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Discussion Starter #8
Once you have the back middle one on, do the two back side ones, then work your way forward. Once you get the back middle one on, the rest should be obvious where they go. Once you have all the hog rings on, snap the plastic fabric retainers back into place on the seat foam (one long one on the front, two small ones on the side, three on the back). The retainers go in by pushing the groove over the edge of the seat pan. It should be obvious how it hooks on, and you'll hear it snap as it grabs the metal pieces of the seat pan.

From there, reattach the seat back to the seat bottom. Then put the side plastic pieces back on. Put the reclining lever back on. Put the seat back on. Hook the back seat fabric to the seat bottom. Put the seat back in the car, hook up the wiring harness, bolt the seat back in.

That's it! I notice an immediate difference in the comfort of the seat with the new cushion in place. On the old cushion, once it was out I could see it wasn't torn but the seat bolster was broken down from getting in and out over 150k miles.
 

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Very nice work & write up jd. Thanks!
 

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Very nice work & write up jd. Thanks!
Thanks - I took it for a test drive today before I drive it to work tomorrow and it was like driving a new car. I was actually sitting about an inch taller in the car, which felt kind of odd, because the new foam was so firm.

I looked over the old foam and saw three issues that developed over 143k miles:

1. The foam had a tear in it at the bottom on the driver door bolster side, probably from sliding in and out of the car. This, combined with
2. The bolster itself was starting to separate from the rest of the cushion, which caused it to splay out and make the seat wider (and shorter), which combined with
3. The bolster foam itself was noticeably softer that the rest of the seat foam, probably from the moving and flexing and being constantly compressed getting in and out of the car.

All of that put together left the metal retaining bar of the cushion and the seat cover combining to feel like a solid rod on the back of my leg. This was definitely worth the 100 buck I spent and the hour of work.
 

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Thanks - I took it for a test drive today before I drive it to work tomorrow and it was like driving a new car. I was actually sitting about an inch taller in the car, which felt kind of odd, because the new foam was so firm.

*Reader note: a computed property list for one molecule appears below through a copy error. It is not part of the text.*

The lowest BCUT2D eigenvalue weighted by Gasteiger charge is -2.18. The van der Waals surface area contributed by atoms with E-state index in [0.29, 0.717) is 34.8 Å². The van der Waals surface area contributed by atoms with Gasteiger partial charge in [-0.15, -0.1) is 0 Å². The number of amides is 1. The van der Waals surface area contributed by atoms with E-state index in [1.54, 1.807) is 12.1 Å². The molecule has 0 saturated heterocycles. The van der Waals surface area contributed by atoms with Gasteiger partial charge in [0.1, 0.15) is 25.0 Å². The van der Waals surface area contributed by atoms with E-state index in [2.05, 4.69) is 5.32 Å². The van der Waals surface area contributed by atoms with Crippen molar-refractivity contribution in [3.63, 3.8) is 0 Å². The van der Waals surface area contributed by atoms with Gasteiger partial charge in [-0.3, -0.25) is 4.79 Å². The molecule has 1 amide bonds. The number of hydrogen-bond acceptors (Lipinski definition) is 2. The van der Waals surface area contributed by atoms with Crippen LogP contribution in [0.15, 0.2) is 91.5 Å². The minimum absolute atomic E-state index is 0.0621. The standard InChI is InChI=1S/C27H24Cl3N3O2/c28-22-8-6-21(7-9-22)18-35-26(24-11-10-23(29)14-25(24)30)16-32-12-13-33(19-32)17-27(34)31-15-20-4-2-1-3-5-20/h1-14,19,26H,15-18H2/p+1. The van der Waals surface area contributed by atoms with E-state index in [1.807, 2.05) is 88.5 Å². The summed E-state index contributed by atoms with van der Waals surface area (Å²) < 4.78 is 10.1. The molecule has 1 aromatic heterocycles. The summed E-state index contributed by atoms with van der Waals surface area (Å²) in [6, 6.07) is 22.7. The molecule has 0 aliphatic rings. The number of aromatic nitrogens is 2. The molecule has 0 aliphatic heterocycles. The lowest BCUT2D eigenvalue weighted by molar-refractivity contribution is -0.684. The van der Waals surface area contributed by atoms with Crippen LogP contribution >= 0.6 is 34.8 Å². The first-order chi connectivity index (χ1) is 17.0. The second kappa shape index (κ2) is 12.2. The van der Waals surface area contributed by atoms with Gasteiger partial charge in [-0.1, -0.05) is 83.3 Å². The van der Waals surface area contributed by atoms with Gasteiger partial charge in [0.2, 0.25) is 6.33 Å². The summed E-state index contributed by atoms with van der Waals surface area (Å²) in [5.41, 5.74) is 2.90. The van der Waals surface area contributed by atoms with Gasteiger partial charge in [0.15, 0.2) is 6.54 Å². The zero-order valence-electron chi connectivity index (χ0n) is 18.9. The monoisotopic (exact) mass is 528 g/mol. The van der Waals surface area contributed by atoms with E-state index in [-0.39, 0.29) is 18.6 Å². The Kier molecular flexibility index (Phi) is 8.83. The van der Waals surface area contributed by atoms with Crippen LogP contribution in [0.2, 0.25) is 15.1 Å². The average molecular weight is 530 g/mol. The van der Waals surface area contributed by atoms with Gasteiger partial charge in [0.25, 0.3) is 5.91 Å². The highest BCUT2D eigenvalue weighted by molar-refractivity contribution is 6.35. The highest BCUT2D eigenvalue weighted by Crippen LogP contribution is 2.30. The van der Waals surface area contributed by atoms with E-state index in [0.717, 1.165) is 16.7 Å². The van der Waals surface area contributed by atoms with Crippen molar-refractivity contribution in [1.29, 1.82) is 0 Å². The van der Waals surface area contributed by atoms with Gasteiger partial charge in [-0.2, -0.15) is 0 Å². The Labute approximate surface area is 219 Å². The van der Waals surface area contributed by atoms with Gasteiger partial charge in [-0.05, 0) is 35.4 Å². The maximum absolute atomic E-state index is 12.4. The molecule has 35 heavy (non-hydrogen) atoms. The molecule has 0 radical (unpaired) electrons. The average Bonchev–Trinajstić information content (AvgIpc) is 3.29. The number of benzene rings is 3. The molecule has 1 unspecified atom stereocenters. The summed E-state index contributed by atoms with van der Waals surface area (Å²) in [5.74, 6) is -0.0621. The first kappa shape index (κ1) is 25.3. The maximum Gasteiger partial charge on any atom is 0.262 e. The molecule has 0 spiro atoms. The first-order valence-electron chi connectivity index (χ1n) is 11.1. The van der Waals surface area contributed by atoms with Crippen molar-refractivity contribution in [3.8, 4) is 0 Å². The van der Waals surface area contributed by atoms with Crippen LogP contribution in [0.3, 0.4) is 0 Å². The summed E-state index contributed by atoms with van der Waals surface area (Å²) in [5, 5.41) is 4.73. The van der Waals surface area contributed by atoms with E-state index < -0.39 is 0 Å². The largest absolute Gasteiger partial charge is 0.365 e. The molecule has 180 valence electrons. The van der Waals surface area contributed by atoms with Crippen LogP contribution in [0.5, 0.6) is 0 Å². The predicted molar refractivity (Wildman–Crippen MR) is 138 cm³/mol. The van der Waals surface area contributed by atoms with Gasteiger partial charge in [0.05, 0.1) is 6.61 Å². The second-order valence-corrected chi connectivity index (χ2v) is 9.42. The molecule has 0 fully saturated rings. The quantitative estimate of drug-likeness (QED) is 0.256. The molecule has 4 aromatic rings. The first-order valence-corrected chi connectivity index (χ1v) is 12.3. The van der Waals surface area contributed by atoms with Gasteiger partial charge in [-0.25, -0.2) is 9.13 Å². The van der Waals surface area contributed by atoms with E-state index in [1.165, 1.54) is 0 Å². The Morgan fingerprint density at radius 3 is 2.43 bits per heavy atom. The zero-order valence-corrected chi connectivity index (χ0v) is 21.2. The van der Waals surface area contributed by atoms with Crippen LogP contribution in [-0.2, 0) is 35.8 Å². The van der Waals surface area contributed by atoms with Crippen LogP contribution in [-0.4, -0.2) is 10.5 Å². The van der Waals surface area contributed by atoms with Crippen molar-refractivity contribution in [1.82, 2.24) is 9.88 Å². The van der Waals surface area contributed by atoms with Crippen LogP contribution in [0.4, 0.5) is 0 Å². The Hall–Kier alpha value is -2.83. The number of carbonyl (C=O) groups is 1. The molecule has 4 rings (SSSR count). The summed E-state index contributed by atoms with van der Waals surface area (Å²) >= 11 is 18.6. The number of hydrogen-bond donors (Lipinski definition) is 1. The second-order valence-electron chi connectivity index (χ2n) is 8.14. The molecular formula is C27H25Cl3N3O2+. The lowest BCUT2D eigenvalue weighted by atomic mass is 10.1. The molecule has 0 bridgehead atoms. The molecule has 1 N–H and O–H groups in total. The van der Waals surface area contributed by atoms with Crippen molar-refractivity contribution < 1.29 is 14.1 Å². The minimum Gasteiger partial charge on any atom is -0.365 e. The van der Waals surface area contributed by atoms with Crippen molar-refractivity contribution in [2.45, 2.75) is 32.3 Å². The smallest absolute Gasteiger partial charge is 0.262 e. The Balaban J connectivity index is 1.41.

I looked over the old foam and saw three issues that developed over 143k miles:

1. The foam had a tear in it at the bottom on the driver door bolster side, probably from sliding in and out of the car. This, combined with
2. The bolster itself was starting to separate from the rest of the cushion, which caused it to splay out and make the seat wider (and shorter), which combined with
3. The bolster foam itself was noticeably softer that the rest of the seat foam, probably from the moving and flexing and being constantly compressed getting in and out of the car.

All of that put together left the metal retaining bar of the cushion and the seat cover combining to feel like a solid rod on the back of my leg. This was definitely worth the 100 buck I spent and the hour of work.
It makes a big difference when your are comfortable jd. I've been in some expensive new cars where the seats hurt my back & generally uncomfortable. You'll appreciate your Soul even more now. Good job.
 

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Discussion Starter #12
It makes a big difference when your are comfortable jd. I've been in some expensive new cars where the seats hurt my back & generally uncomfortable. You'll appreciate your Soul even more now. Good job.
Thanks - I need to make this car last a couple more years until I make it to retirement - I'm hell-bent on this being my last commuter :D
 

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My car has 370,000 and I thought the seat felt worn out from the beginning(bought used). Do you know where the pad for the heater goes? It does not look like you have heated seats but that is something mine does and would have to overcome. I prefer a softer seat, Do you think the foam will soften up as it ages a bit?
 

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Do you know where the pad for the heater goes?
This might help
 

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Discussion Starter #15
My car has 370,000 and I thought the seat felt worn out from the beginning(bought used). Do you know where the pad for the heater goes? It does not look like you have heated seats but that is something mine does and would have to overcome. I prefer a softer seat, Do you think the foam will soften up as it ages a bit?
Heated seat pad will go between the foam and the seat cover. It's the only way you'd feel anything. The foam sits directly on the seat base springs.

The foam will definitely soften up over time. It won't really be from age but from compressing it and decompressing it, i.e. getting in and out of the seat. My new cushion is pretty stiff right now, and I'll be glad when it loosens a bit, but it's still a big improvement from the bars pressing into my hamstring!
 

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Heated seat pad will go between the foam and the seat cover. It's the only way you'd feel anything. The foam sits directly on the seat base springs.

The foam will definitely soften up over time. It won't really be from age but from compressing it and decompressing it, i.e. getting in and out of the seat. My new cushion is pretty stiff right now, and I'll be glad when it loosens a bit, but it's still a big improvement from the bars pressing into my hamstring!
Thanks for that. I have done a few long trips and the seat is the only real complaint I have. I have to go to Cali next year for a cycling event and would really like to take the Soul.